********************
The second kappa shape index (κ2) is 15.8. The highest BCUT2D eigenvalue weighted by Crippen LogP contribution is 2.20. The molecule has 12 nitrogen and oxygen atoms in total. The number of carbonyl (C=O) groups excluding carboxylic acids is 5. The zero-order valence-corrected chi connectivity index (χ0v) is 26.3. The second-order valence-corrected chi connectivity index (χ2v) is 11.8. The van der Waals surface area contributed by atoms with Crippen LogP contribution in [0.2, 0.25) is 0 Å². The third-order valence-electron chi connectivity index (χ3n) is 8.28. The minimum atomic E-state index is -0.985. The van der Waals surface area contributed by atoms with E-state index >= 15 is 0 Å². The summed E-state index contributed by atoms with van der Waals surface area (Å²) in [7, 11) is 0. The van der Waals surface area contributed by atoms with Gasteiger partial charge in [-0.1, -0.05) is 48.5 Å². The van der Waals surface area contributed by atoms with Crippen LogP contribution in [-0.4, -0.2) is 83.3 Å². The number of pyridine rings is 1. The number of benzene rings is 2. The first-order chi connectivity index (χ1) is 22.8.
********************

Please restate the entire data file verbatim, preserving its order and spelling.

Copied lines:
The second kappa shape index (κ2) is 15.8. The highest BCUT2D eigenvalue weighted by Crippen LogP contribution is 2.20. The molecule has 12 nitrogen and oxygen atoms in total. The number of carbonyl (C=O) groups excluding carboxylic acids is 5. The zero-order valence-corrected chi connectivity index (χ0v) is 26.3. The second-order valence-corrected chi connectivity index (χ2v) is 11.8. The van der Waals surface area contributed by atoms with Crippen LogP contribution in [0.2, 0.25) is 0 Å². The third-order valence-electron chi connectivity index (χ3n) is 8.28. The minimum atomic E-state index is -0.985. The van der Waals surface area contributed by atoms with E-state index >= 15 is 0 Å². The summed E-state index contributed by atoms with van der Waals surface area (Å²) in [7, 11) is 0. The van der Waals surface area contributed by atoms with Gasteiger partial charge in [-0.1, -0.05) is 48.5 Å². The van der Waals surface area contributed by atoms with Crippen LogP contribution in [-0.4, -0.2) is 83.3 Å². The number of pyridine rings is 1. The number of benzene rings is 2. The first-order chi connectivity index (χ1) is 22.8.